Lisa Saksida | Western University
    Mike Sapieha | Université de Montréal
  • Highlight of Canadian Neuroscience Advocacy Initiatives and Networking
7:00 – 7:45 Canada-wide Brain Research Strategy Development session

International Trainee reception (IBRO sponsored)

Reception (non-hosted) (7:00 – 7:30)

7:30 – 9:30 CAN Student Social

 

Tuesday, May 30, 2017

 8:30 – 10:15 AM Plenary symposium 2 | Glia and brain function

Chair: Richard Robitaille | Université de Montréal

Speakers :

  • Richard Robitaille | Université de Montréal
    Glial Mismanagement of Neuromuscular Junction Structure and Function in Amyotrophic Lateral Sclerosis
  • Marie-Ève Tremblay | Centre Hospitalier de l’Université Laval
    Microglia-synapse interactions in health and disease
  • Grant Gordon | University of Calgary
    Behavioral State Dependence of Cortical Astrocyte Ca2+ Signals During Neurovascular Coupling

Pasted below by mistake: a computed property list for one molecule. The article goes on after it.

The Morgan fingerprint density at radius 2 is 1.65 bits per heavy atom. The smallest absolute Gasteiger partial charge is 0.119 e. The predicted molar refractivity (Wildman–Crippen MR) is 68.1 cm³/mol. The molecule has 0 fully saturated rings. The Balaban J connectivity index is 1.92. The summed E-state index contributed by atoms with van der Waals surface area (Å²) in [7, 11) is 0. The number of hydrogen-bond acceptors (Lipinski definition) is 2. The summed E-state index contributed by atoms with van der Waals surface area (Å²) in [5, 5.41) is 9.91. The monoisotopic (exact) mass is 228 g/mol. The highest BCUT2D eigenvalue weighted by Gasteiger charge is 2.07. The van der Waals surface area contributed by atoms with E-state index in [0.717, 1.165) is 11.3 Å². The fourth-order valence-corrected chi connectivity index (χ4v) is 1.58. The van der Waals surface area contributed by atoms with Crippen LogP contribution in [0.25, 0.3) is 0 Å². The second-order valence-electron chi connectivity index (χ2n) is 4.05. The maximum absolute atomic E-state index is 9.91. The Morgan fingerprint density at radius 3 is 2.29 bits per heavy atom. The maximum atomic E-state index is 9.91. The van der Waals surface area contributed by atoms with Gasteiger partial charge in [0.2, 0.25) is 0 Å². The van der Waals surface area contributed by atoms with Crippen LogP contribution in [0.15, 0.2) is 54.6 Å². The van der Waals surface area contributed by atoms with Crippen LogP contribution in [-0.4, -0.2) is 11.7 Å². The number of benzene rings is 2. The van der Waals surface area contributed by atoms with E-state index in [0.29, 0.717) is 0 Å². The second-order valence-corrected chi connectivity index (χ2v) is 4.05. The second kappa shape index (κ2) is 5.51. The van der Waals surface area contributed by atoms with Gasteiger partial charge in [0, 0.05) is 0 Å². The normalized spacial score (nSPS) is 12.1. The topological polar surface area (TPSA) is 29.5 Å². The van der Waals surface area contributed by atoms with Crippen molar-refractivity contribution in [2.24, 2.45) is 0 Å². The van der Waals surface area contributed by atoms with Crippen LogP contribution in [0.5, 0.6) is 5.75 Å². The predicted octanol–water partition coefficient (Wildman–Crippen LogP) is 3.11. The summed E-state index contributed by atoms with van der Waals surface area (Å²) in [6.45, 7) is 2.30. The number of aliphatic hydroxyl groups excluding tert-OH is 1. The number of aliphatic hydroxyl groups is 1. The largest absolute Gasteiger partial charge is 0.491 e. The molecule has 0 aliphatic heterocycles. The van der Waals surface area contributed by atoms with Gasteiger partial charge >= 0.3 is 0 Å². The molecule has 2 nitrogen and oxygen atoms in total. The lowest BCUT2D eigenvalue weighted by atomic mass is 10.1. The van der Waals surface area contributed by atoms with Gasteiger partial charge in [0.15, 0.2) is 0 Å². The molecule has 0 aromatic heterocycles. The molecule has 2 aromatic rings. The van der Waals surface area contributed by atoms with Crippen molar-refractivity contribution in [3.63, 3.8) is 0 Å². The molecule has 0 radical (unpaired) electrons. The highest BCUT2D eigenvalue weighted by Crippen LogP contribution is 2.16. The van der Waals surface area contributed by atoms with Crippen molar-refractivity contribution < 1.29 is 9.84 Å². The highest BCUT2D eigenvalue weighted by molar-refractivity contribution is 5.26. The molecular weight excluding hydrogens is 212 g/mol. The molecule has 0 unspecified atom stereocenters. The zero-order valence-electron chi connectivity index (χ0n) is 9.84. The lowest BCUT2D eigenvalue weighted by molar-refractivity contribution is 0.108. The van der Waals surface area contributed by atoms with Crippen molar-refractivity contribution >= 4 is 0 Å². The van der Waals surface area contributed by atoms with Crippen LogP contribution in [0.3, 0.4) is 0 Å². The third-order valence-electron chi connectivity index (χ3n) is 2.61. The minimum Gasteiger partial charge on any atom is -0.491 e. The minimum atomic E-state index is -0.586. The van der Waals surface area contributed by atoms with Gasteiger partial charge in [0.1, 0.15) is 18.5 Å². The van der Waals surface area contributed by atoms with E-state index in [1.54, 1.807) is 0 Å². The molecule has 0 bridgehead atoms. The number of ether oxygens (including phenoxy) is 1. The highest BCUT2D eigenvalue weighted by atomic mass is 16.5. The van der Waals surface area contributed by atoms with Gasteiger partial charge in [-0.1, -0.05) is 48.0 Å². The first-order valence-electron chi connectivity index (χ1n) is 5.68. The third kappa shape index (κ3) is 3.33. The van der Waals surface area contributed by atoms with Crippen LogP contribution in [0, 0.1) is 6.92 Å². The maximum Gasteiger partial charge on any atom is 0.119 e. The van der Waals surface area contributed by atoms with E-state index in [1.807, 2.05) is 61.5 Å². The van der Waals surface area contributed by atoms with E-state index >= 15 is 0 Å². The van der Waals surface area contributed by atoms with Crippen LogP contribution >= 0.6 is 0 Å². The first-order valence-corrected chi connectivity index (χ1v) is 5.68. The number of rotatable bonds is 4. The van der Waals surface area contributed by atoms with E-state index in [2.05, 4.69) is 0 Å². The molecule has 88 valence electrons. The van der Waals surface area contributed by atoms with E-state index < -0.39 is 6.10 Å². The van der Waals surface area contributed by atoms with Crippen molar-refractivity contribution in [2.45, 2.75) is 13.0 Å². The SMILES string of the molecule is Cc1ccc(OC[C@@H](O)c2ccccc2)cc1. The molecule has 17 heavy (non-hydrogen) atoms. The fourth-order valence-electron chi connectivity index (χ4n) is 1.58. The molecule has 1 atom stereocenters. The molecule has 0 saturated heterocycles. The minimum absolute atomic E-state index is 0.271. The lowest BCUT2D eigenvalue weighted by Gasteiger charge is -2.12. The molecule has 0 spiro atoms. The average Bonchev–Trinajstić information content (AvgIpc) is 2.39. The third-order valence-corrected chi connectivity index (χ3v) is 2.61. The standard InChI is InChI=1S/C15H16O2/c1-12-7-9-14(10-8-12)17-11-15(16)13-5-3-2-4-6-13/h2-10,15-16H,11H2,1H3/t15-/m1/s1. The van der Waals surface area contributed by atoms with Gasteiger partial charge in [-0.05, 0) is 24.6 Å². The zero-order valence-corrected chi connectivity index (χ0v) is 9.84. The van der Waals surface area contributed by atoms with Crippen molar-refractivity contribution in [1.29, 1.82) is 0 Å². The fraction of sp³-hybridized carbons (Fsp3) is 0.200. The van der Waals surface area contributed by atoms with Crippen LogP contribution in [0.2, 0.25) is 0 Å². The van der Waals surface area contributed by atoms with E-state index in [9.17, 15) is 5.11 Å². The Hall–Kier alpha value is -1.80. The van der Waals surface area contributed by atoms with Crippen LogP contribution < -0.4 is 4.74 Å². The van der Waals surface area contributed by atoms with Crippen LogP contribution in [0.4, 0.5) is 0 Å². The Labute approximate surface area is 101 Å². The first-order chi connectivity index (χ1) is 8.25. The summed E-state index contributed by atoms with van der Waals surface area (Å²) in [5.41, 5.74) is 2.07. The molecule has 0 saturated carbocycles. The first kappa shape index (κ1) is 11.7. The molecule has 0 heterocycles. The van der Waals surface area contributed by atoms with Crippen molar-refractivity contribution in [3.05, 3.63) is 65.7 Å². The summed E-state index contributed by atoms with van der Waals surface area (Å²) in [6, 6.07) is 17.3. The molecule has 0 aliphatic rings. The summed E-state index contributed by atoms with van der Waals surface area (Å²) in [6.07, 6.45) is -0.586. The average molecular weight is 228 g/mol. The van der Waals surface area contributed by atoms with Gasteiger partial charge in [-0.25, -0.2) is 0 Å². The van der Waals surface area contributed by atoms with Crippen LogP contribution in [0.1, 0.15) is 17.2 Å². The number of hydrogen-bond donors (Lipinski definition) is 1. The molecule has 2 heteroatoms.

10:15 – 10:45 Coffee break
Posters/exhibits
10:45 – 11:45 PM Featured Plenary speaker:

Dwight Bergles | Johns Hopkins University
Multi-scale analysis of astrocyte activity in the mammalian brain

11:45 – 12:00 Brain Star talk
12:00 – 12:30 CAN-ACN Annual General Meeting of members
12:30 – 1:30 Lunch on own
 1:30 – 3:00

Parallel symposium 5 | Memory symphony: the score, the orchestra and the conductor

Chair: Lisa Topolnik | Université Laval

Speakers:

  • Lisa Topolnik | Université Laval
    VIP members of the hippocampus
  • Mark Brandon | McGill University
    Space and time in the entorhinal-hippocampal circuit in health and Alzheimer’s disease
  • Sylvain Williams | McGill University
    Optogenetic manipulation and visualization of neuronal assemblies during memory formation
  • Attila Losonczy | Columbia University
    Dissecting hippocampal circuits for navigation and memory

Parallel symposium 6 | Mitochondria as a therapeutic target in Parkinson’s disease

Chair: Louis-Eric Trudeau | Université de Montréal

Speakers:

  • Louis-Eric Trudeau | Université de Montréal
    Is increased basal bioenergetics a common property of vulnerable neuronal populations in Parkinson’s disease?
  • Joanne Nash | University of Toronto
    SIRT3 rescues dopaminergic neurons through stabilisation of mitochondrial biogenetics in a rat model of parkinsonism
  • Ruth Slack | University of Ottawa
    Mitochondrial restructuring to enhance ATP production and resistance to stress.